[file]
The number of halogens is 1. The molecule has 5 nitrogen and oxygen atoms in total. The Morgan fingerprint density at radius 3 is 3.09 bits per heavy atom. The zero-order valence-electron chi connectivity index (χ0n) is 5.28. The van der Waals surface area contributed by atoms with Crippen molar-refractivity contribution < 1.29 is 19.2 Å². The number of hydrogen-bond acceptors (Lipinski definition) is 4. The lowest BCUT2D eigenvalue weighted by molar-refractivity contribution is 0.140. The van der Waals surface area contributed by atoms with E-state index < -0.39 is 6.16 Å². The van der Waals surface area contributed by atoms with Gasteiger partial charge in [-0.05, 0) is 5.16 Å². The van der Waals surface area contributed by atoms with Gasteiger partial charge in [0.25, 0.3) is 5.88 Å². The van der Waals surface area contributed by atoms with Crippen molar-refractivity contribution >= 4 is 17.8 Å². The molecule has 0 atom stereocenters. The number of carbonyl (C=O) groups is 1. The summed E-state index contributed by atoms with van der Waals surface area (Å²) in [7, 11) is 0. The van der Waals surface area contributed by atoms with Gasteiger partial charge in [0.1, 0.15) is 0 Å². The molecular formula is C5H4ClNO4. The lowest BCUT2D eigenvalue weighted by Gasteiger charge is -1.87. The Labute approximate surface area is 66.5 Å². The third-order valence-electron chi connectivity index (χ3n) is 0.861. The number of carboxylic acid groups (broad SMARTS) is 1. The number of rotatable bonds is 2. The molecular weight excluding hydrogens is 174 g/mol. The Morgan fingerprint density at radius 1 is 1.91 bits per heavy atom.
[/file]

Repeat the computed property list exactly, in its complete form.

The number of halogens is 1. The molecule has 5 nitrogen and oxygen atoms in total. The Morgan fingerprint density at radius 3 is 3.09 bits per heavy atom. The zero-order valence-electron chi connectivity index (χ0n) is 5.28. The van der Waals surface area contributed by atoms with Crippen molar-refractivity contribution < 1.29 is 19.2 Å². The number of hydrogen-bond acceptors (Lipinski definition) is 4. The lowest BCUT2D eigenvalue weighted by molar-refractivity contribution is 0.140. The van der Waals surface area contributed by atoms with E-state index < -0.39 is 6.16 Å². The van der Waals surface area contributed by atoms with Gasteiger partial charge in [-0.05, 0) is 5.16 Å². The van der Waals surface area contributed by atoms with Gasteiger partial charge in [0.25, 0.3) is 5.88 Å². The van der Waals surface area contributed by atoms with Crippen molar-refractivity contribution >= 4 is 17.8 Å². The molecule has 0 atom stereocenters. The number of carbonyl (C=O) groups is 1. The summed E-state index contributed by atoms with van der Waals surface area (Å²) in [7, 11) is 0. The van der Waals surface area contributed by atoms with Gasteiger partial charge in [0.1, 0.15) is 0 Å². The molecular formula is C5H4ClNO4. The lowest BCUT2D eigenvalue weighted by Gasteiger charge is -1.87. The Labute approximate surface area is 66.5 Å². The third-order valence-electron chi connectivity index (χ3n) is 0.861. The number of carboxylic acid groups (broad SMARTS) is 1. The number of rotatable bonds is 2. The molecular weight excluding hydrogens is 174 g/mol. The Morgan fingerprint density at radius 1 is 1.91 bits per heavy atom.